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Jonathan Roldan – BAJA BEAT

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Friday, September 27, 2019
C.P.R. for FISH


Running leaner
There’s that old saying, “Better to have it and not need it, than to need it and not have it.”

If you’re a fisherman like me, you’ve got toys. Lots of toys. And we like to play with our toys and surround ourselves with lots of our toys. Deep inside, we’re still little boys.


Just the way we are.

So, when I go on fishing trips, I want to bring all my toys with me. Bring the whole garage full if possible. And use them all too.


And you want back-up gear for your backup gear.


A 3-day fishing trip to Baja?


Well, let’s see.


Eight sticks… 2 trolling rods… 4 bait rods… 2 jig sticks. Check.


Of course, that means 8 reels to match. And 3 extra reels in case there’s a malfunction, like if a handle falls off or you burn out the drags. Check.


Terminal tackle:


— 50 hooks of each size


— 20 jigs in all colors and shapes


— 5 pounds of lead


— 20 trolling feathers


— Squid jigs


— Large, medium and small rod belts / harnesses


— Leader material in all sizes from 10- to 100-pound- test


— … and of course, something to carry it all in. Check.


— 100-quart ice chest? Check.


Over the years, I’ve seen anglers bring some other weird stuff too!


— One guy brought his own anchor.


— Another brought a machete.


— A fish-finder and battery.


— A large, battery-operated bait tank.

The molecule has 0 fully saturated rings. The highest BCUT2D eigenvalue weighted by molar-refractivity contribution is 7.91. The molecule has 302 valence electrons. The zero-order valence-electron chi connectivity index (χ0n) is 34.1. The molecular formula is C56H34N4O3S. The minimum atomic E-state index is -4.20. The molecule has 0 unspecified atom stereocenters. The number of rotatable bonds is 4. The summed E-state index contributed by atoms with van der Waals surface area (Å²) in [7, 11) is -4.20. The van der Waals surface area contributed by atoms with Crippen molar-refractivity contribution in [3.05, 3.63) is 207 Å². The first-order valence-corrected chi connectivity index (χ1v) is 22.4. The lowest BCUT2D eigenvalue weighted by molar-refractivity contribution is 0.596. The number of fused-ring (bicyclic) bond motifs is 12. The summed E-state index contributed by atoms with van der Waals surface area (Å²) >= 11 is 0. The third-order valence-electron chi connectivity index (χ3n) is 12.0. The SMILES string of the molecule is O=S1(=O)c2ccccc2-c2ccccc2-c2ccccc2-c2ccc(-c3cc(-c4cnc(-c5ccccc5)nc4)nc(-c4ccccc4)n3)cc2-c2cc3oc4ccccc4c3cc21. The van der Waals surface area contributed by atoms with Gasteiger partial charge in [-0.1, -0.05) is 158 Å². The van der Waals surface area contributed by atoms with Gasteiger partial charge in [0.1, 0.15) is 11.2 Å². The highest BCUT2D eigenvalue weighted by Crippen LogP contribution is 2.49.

— A fish caller that made sounds underwater to “call fish.”


— A harpoon. Yeah… a full-sized harpoon.


C’mon, man!


But, in all honesty, it’s great to have it but for just a few days on the water, how much do you really need? How much will you realistically use?


Especially in these days of airlines increasing the restrictions on the size and weight of luggage and the prohibitive fees for exceeding those restrictions, it’s time to re-evaluate.


If it’s you and a buddy, consider combining your gear, as much as it hurts to share. Put all your rods in one container. Share hooks, jigs and other equipment.


Downsize! There are some great travel rods out there these days that will literally fit in an overhead compartment.


Ask your charter operator what you really need. Maybe they already have some or all of your gear and it’s good stuff. Leave what you don’t need at home.


If you’re chasing dorado, there’s no need to pack a Penn 50W International. Match your reels to what you will realistically be targeting. Or consider bringing lighter gear and use the heavier gear provided.


For taking fish home, consider soft-sided coolers. Hard-side ice-chests weigh a lot with absolutely nothing in them. Soft-coolers weigh only a few pounds and you can put a lot more fish in them and still stay under the airline weight restrictions. Plus, they’re a lot easier to haul around too.


I’m not talking about cold coolers like you bring ice cream home from the market or keep your drinks cold at a tailgate picnic. These are genuine cold bags that are often airline-rated and will keep your fillets frozen for many hours, or even a day or two.


These coolers are also great on a boat. They will keep drinks and ice colder longer than a hard-sided cooler. Plus, again, a lot easier to handle than a hard-sided cooler.


You also want to check your airlines too. Some, like Southwest, allow for free bags. Others might be cheaper, but charge a lot for luggage and especially for being over-weight or over-sized.


One other thing, consider leaving some of your gear behind for your captain or crew. It’s a great goodwill gesture, although it should NOT be done in lieu of a tip.


Gear is expensive in Mexico and would be extremely welcome as a gift. Do you really need to drag home all that lead or 10 jigs? It will help lighten the load home.


Either way, leave the harpoon in the garage!


Jonathan can be reached at his Tailhunter Sportfishing Fleet in La Paz at www.tailhunter.com.


• • • • •

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